This is such a good tip that I better save it right here for future use. To hide all the Linux-like dot folders (folders with names starting with a period, or full stop), open Command Prompt and run: ATTRIB +H /s /d C:\.* This will fix all the current folders, but any new ones generated later will not be hidden. You'll have to re-run this script (maybe automated as a Windows Scheduled Task?).
A script that ran happily for about a year suddenly stopped working last week. From the stack trace, it was apparent that the script was stumbling on Python's smtplib>sendmail command. Here's the error: OSError: [WinError 10013] An attempt was made to access a socket in a way forbidden by its access permissions The offending code: s = smtplib.SMTP(config['smtpserver']['server']) s.sendmail(fromAddress, toAddress, msg.as_string()) The best suggestion I found is that Windows UAC is likely preventing the successful sendmail[^1].
This script tracks of Bitcoin's current USD price and displays it along with the price's "trend" since the script started running. The main part of the idea was borrowed heavily from this Stack Exchange article. It takes advantage of the coindesk API for getting current price information. Sure, it's not a fancy line graph, but it's got ASCII-art up/down arrows!
if you frequently have to toggle between two network adapters in Windows, it can become a hassle to keep opening the Control Panel widget, right-click, disable/enable adapter, etc. For example, you may want to turn off your wired connection and connect to wifi, then switch back to wired, etc. With Python and this 'admin' library (also attached to this post for download), you can just place a shortcut on the desktop and double-click to enable/disable a particular adapter.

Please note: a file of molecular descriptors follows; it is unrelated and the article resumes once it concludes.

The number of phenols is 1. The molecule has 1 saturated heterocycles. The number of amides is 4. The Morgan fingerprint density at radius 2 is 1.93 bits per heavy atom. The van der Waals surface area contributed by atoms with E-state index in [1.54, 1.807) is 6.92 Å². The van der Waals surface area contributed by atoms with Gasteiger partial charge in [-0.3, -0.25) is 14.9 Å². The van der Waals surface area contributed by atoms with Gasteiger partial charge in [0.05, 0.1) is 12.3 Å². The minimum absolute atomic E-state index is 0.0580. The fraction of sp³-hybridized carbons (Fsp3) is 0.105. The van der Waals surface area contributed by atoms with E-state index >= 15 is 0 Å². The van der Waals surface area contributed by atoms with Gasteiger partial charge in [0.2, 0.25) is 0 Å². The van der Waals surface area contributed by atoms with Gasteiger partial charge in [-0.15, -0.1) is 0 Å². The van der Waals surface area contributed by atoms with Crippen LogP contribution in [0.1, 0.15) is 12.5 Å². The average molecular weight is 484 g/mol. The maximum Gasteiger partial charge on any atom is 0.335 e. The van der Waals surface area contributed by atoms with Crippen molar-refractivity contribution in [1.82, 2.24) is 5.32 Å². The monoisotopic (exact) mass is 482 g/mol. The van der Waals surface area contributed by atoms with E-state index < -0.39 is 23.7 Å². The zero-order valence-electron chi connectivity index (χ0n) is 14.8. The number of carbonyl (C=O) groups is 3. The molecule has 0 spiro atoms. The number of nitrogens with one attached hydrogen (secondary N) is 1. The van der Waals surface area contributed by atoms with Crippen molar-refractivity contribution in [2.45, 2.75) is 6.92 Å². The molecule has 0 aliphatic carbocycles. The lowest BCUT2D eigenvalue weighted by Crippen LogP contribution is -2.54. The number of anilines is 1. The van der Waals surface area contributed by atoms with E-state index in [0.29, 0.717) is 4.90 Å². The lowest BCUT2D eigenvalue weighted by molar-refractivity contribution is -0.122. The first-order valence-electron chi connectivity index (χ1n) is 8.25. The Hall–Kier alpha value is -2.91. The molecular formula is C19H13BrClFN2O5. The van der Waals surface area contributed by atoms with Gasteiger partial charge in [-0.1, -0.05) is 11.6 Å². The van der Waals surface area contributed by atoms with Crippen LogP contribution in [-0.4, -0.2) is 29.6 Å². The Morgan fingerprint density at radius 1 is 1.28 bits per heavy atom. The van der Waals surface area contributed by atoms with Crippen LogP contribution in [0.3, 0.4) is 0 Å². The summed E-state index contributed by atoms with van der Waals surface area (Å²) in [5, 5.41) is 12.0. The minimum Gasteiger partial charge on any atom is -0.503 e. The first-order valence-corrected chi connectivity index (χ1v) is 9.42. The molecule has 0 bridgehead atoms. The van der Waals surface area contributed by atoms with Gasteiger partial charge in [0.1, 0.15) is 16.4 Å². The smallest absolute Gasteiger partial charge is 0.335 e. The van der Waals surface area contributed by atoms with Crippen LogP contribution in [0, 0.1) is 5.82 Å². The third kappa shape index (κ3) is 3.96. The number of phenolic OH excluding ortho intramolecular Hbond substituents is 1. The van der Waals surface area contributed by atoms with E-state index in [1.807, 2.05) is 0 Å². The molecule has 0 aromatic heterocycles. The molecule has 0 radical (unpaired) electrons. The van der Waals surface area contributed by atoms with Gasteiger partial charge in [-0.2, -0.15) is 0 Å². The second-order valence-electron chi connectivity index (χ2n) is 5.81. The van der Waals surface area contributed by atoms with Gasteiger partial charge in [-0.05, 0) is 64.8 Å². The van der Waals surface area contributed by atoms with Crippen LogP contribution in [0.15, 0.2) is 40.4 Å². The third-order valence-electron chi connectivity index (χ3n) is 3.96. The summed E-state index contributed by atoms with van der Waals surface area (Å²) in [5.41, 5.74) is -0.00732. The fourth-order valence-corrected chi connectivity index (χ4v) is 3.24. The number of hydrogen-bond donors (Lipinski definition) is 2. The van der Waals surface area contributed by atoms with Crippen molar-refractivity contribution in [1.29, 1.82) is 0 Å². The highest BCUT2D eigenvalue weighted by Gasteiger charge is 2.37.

I find that I frequently (many times daily) have to send files as email attachments. Depending on the task, the files can be located in a half-dozen or so places on the Windows file system. I found myself browsing (from Outlook's "Attach File" function) to my Documents, Downloads, Desktop, or one of several network drives for the file I just saved there a few seconds ago. I had the idea that those folders could all be monitored, with copies of the most recent files from each kept in a single place.
When installing a Python 3 package with Pip, if the package to be installed calls for a dependency that is outdated or otherwise not available, you can get a local copy of the module, change its dependency lists, then install it from the local source. This will likely be no big deal for the Python wizards out there, but it was a pretty nice victory for me, so I thought I'd better share in case someone else has the same trouble.
In a Drupal view, I have a button in place that allows the user to export the current view to an Excel (XLS) download (utilizing viewsdataexport module functionality). That download is expected to be around 3,500 rows, with 39 columns. I just noticed that trying to hit that button for the download results in (almost exactly 30 seconds later) an error I hadn't seen before: "Server Hangup". I also noticed the apache2 process, while that export was spinning up, was occupying 100% of the CPU.
I recently had to upgrade a Windows IIS Server running PHP 5.5 to PHP 7.1.1. I ran across this excellent blog post which got me 99% of the way through the process. Some things I had to do additionally/differently: Because mine was an upgrade, and not a fresh installation of PHP, I had to remove old "Handler Mappings" that tried to point to the old PHP5.3 directory/executable. I had to do this (remove old PHP mapptings) a second time, on the individual 'site' in the IIS Manager on the server. It wasn't enough to to it at the IIS Server level.